dihydrogen phosphate is the ‘acting acid’ and disodium hydrogen phosphate is its salt. The tribasic orthophosphoric acid and its three salts can be used to produce a series of buffers, each active within a particular pH range:

– orthophosphoric acid and the monosodium salt, main buffering region pH 2.5–3.5

– the mono- and di-sodium salts, main buffering region pH 6–8

– the di- and tri-sodium salts, main buffering region pH 10.5–11.

This can be seen from the titration curve for phosphoric acid [6] shown in Figure 10.2. In practice the mono- and di-sodium salt system is used most extensively, since this covers the pH range over which precise control is most often needed. These phosphate buffers are more resistant than the acetate systems to temperature-induced changes.

12

10

8

pH

6

4

2

Na 3 PO 4 Na 2 HPO 4 Main buffer region NaH 2 PO 4
Na 3 PO 4
Na 2 HPO 4
Main
buffer region
NaH 2 PO 4
pH 6.2–8.2
H
3 PO 4

Alkali added

Figure 10.2 Orthophosphate buffer system

The most common buffering system containing a weak base together with its salt formed with a strong acid is ammonia with ammonium sulphate. Some useful buffers are obtained from combinations of unrelated acids or bases with salts. The following combinations find occasional use in textile coloration processes, but the acetates and orthophosphates are most frequently used:

pH

502 CLASSIFICATION OF DYEING AND PRINTING AUXILIARIES BY FUNCTION

– pyrophosphoric acid (H 4 P 2 O 7 ) and its salts (pH 3–9)

– orthoboric acid (H 3 BO 3 ), sodium tetraborate (borax Na 2 B 4 O 7 ) and sodium hydroxide (pH 8.1–10.1)

– citric acid and sodium hydroxide (pH 2.1–6.4)

– sodium carbonate and sodium bicarbonate (pH 9.3–11.3).

The pyrophosphate buffer is of particular technical interest as it can be used over the relatively wide range of pH 3–9. Unlike the orthophosphate titration curve, that for the tetrabasic pyrophosphate system is almost straight [6]. This linearity (Figure 10.3) means that effective buffering action is available across the whole pH range simply by using various pairs of ionised components and varying their proportions; even so, however, it does not seem to be widely used.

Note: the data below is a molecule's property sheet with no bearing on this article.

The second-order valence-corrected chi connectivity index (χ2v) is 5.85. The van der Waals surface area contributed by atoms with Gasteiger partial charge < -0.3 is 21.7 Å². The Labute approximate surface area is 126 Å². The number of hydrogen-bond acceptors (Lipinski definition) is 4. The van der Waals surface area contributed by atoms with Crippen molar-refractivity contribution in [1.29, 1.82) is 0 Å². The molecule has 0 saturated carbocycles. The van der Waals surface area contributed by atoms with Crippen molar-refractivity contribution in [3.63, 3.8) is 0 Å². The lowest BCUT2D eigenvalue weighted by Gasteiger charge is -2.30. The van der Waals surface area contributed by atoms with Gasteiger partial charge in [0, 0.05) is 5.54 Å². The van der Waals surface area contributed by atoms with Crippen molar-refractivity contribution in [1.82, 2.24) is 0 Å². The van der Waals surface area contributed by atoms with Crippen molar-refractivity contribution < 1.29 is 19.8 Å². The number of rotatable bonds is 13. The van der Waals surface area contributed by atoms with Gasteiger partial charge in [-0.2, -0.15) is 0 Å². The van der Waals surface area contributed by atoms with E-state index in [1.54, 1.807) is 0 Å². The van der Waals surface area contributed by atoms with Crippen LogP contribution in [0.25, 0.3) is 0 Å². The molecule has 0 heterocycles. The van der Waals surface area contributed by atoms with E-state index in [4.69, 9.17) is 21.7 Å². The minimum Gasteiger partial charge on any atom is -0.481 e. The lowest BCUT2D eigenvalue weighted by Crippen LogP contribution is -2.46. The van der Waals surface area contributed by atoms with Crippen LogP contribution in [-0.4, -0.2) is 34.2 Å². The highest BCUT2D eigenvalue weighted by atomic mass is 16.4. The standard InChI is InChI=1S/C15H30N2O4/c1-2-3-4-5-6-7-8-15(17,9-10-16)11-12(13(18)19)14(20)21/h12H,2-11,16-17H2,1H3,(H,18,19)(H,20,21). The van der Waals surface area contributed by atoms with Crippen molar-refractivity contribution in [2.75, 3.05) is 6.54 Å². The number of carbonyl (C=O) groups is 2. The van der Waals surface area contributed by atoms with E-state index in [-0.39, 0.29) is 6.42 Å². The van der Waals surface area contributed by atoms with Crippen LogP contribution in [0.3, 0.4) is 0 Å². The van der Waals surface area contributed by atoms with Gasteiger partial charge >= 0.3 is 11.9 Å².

9

7

5

3

Na 4 P 2 O 7 Strong acid added
Na 4 P 2 O 7
Strong acid added

Figure 10.3 Pyrophosphate buffer system

The mechanism of buffering can be described by reference to the acetic acid/sodium acetate system. In aqueous solution sodium acetate can be considered to be practically completely ionised (Scheme 10.1), the equilibrium being wholly to the right-hand side. Since acetic acid is a weak acid it is only slightly ionised, and the equilibrium represented by Scheme 10.2 lies mainly to the left-hand side. This low degree of ionisation is even further suppressed in the presence of sodium acetate as a result of the common ion (in this case acetate) effect operating through the law of mass action. The undissociated acetic acid is, in effect, a ‘bank’ of hydrogen and acetate ions that can be brought into play as a neutralising mechanism when either acidic or alkaline chemicals enter the system (either by deliberate addition or adventitiously). If a small amount of an acidic solute is added to the mixture, the added hydrogen ions combine with acetate ions to form undissociated acetic acid, which has only a minimal effect on the pH of the system. If an alkaline solute is added to the buffer, the added hydroxide ions react with the bank of hydrogen ions to form undissociated water and so again the ionic balance and hence the pH remain essentially the same. The mechanisms of other buffering systems are similar: buffering action is increased by adding more of the components, keeping their proportions constant.

 

CH 3 COONa

Scheme 10.1

 

CH 3 COOH

Scheme 10.2

ELECTROLYTES AND pH CONTROL

Na + CH 3 COO H + CH 3 COO
Na
+ CH 3 COO
H
+ CH 3 COO

503

Approach (c) for pH control involves a deliberate shift of pH during the processing cycle, in a consistent direction rather than randomly. Systems of this type are particularly useful for non-migrating anionic dyes on wool or nylon and have long been known in this connection. More recently, similar systems have been adopted for reactive dyes on cellulosic fibres. The simplest and most widely used of these systems consist of the salts of strong acids with weak bases or of strong bases with weak acids, examples being ammonium sulphate and sodium acetate respectively. Ammonium sulphate, for instance, dissociates in aqueous media to yield the dominant strong-acid species of sulphuric acid, so lowering the pH (Scheme 10.3) at a rate that increases with temperature, especially when the ammonia formed can be released from an open dyebath. Ammonium acetate functions in the same way but does not yield as great a pH shift. Similarly, a solution of sodium acetate tends to produce the dominant strong-alkali species of sodium hydroxide (Scheme 10.4), thus increasing the pH.